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Photo: iman  Credit: Ehsan Namavar

Photo: iman Credit: Ehsan Namavar

We were hanging out on Fisherman’s Wharf in San Francisco this weekend when a small army of college kids marched through generously handing out samples of a certain well-known beverage.  Behind them was a woman with a camera taking pictures of people with their samples.  She simply asked if she could take a picture, snapped it and then walked on.

It was absolute stupidity.

Odds are that each one of these people have a Facebook account, and many have a Twitter or GPlus account.  Why wouldn’t you take the time to get someone’s account information and a release?  You could tag someone in a photo, you could post it to their wall, you could send the photo through Twitter – you could potentially increase your reach at least 13000%.  So why wouldn’t they leverage the goodwill they create with a free sample to reach a person’s social audience?

My best guess is that their strategy was that the photographed people would seek out the photos on Facebook and maybe “Like” or “Share” the photo.  That’s a lot to ask of people.

Point is, if you want to leverage a person’s social network to promote your stuff (i.e. a Facebook “Like”) – make it as easy as possible.  Do the work for them if you can.  The more complicated anything is, the less likely it will happen.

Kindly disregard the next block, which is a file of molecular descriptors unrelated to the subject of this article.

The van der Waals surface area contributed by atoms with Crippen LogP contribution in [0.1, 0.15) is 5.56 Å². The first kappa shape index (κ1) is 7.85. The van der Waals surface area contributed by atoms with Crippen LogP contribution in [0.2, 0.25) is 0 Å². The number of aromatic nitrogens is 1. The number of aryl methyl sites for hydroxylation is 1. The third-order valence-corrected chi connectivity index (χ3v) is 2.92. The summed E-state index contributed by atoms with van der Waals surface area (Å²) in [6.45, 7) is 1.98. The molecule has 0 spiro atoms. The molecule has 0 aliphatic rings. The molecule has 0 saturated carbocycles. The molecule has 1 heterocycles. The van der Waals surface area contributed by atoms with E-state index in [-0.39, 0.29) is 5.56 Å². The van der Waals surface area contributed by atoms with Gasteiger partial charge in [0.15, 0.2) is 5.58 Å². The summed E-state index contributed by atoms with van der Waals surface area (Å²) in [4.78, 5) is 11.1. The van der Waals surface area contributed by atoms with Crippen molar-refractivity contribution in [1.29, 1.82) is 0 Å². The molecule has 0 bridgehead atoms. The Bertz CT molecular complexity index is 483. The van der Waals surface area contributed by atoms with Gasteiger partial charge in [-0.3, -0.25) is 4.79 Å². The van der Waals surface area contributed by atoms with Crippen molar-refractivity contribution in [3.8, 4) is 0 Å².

But if you’re content just to give away free stuff, shoot me a note and I’ll send you my address.

 

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Jim Dougherty

Jim Dougherty

Writer and chief of miscellany at leaderswest.com
I aspire to give people something to think about rather than tell them what to do. My favorite Google Alert is "social media research," I am increasingly compelled by Gen Z, and I appreciate good writers agnostic of where they write. At one time I was Kred's 12th most influential social media blogger and Klout's most influential person on the topic of David Hasselhoff. Transplant from Seattle living in Cincinnati. Haven't entirely adopted the local sports teams yet.
Jim Dougherty
Jim Dougherty
Jim Dougherty

Hey Jim,

You make a very valid point here. This has happened to me on numerous occasions, and I’m sure what you said about the companies thinking that patrons would rush to their website, Twitter, or Facebook page to look for their image that was taken.

You nailed it though! Who would actually do this? It would be so much easier to take the names of those getting the samples whose images are taken and share or tag people with it. They would more than likely get more exposure, as well as keep a customer or gain a new one because of it. This seems like it would logical, but there’s a lot of companies that are steering away from using logic; and their businesses are hurting because of it. This is a basic case of Customer Service 101. Things every business owner should know. Great point, my friend. Thanks for sharing the experience and the lesson. Cheers! :)

January 30, 2012, 3:30 PM

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